Biotechnology: University Of Virginia Create New Open-Access Platform To Aid In COVID-19 Drug And Vaccine Development
: University Of Virginia’s biomedical experts in collaboration with international biotech professionals and entities have created a new online open-access platform that will help researchers and scientists working with COVID-19 drug and vaccine development better understand the SARS-Cov-2 coronavirus about the structural models they are using in their research. https://covid-19.bioreproducibility.org/
The project lead by Dr Wladek Minor, from University Of Virginia’s School of Medicine and other top structural biologists have led an international team of scientists to investigate the protein structures contained in the virus structures that are vital to developing treatments and vaccines.
The biotech team has created a open-access online platform that provides scientists an easy way to see the progress of the structural biology community in this area. It also includes the team’s assessment of the quality of the individual models and enhanced versions of these structures, when possible.
Dr Minor, who is with University Of Virginia’s Department of Molecular Physiology and Biological Physics told Thailand Medical News, “We have carefully analyzed the available models of SARS-CoV-2 proteins and present the results with the aim of helping the broad biomedical community. Structural models are ultimately the interpretation of the original researchers and sometimes are suboptimal. This is why a second set of eyes to validate important structures is so crucial. In most cases, only minor corrections could be suggested. However, in several cases, the revisions were significant, especially in the sensitive area of protein-ligand complexes that are critical for follow-up research, like drug discovery work. The current health crisis demands that all SARS-CoV-2 structures are of the highest quality possible.”
Upon being alerted to the threat of the SARS-Cov-2 coronavirus, many scientists worldwide responded at an unprecedented pace to determine the atomic structure of the virus and its protein constituents.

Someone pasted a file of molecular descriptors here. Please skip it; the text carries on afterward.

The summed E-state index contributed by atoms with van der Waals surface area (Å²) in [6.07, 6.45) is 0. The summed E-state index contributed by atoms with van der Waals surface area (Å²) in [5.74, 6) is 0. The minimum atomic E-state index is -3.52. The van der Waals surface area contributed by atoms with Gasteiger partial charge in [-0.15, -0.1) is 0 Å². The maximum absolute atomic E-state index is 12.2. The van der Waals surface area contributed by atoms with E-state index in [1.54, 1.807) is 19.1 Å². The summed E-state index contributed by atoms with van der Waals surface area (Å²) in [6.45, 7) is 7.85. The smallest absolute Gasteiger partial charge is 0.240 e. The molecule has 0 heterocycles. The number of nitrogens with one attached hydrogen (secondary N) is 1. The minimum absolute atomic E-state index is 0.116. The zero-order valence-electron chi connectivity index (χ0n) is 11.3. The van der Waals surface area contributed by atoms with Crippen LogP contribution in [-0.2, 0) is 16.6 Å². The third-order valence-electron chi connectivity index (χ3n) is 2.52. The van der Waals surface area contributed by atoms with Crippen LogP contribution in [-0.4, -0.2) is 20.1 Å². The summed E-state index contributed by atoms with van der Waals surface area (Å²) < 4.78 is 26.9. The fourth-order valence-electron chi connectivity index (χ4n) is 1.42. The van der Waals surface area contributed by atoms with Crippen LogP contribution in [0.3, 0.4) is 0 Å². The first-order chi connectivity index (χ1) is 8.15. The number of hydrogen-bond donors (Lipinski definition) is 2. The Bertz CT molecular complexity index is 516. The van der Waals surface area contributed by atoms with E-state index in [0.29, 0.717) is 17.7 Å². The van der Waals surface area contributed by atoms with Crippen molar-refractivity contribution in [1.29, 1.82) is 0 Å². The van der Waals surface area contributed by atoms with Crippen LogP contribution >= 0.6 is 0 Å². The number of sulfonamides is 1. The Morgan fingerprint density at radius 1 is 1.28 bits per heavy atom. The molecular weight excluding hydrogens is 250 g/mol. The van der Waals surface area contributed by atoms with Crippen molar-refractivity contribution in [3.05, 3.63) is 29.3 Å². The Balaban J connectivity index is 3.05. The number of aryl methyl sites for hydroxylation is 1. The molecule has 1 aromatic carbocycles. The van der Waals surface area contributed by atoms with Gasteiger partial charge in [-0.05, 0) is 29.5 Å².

The biotech team are using the resulting structural models in a variety of applications, ranging from structure-based drug design to planning a range of biomedical experiments. For that reason, it is essential that the atomic models are as accurate as possible. Because of the urgency of the pandemic, most of these structures are deposited in the Protein Data Bank (PDB), a global repository of macromolecular structures, before publication and peer review.
Various members of the project team, who are experts in structure validation and interpretation, noticed opportunities to improve several SARS-CoV-2 models using state-of-the-art refinement approaches. That led them to create the new web resource. It is updated with new structures weekly, in sync with the PDB.
In certain cases, the team has worked with the researchers who generated the original structure to ensure that the site contains the most accurate models. This team has longstanding experience in correcting biomedically important structural models for instance, in the field of antibiotic resistance.
Dr Minor further added, “Working on a project dri
ven by strong international collaborations is an enormous opportunity for younger scientists, like Dr Ivan Shabalin from the Department of Molecular Physiology and Biological Physics, University of Virginia, and Dr Dariusz Brzezinski from the Institute of Computing Science, Poznan University of Technology, Poznan, Poland who will undoubtedly lead other highly impactful studies in the near future.”
Dr Shabalin added, “It is extremely rewarding to be able to add my expertise to a project that has the potential to make an immense impact on the lives of millions of people.”
The team’s research is published in the publication: The FEBS Journal. https://febs.onlinelibrary.wiley.com/doi/abs/10.1111/febs.15366
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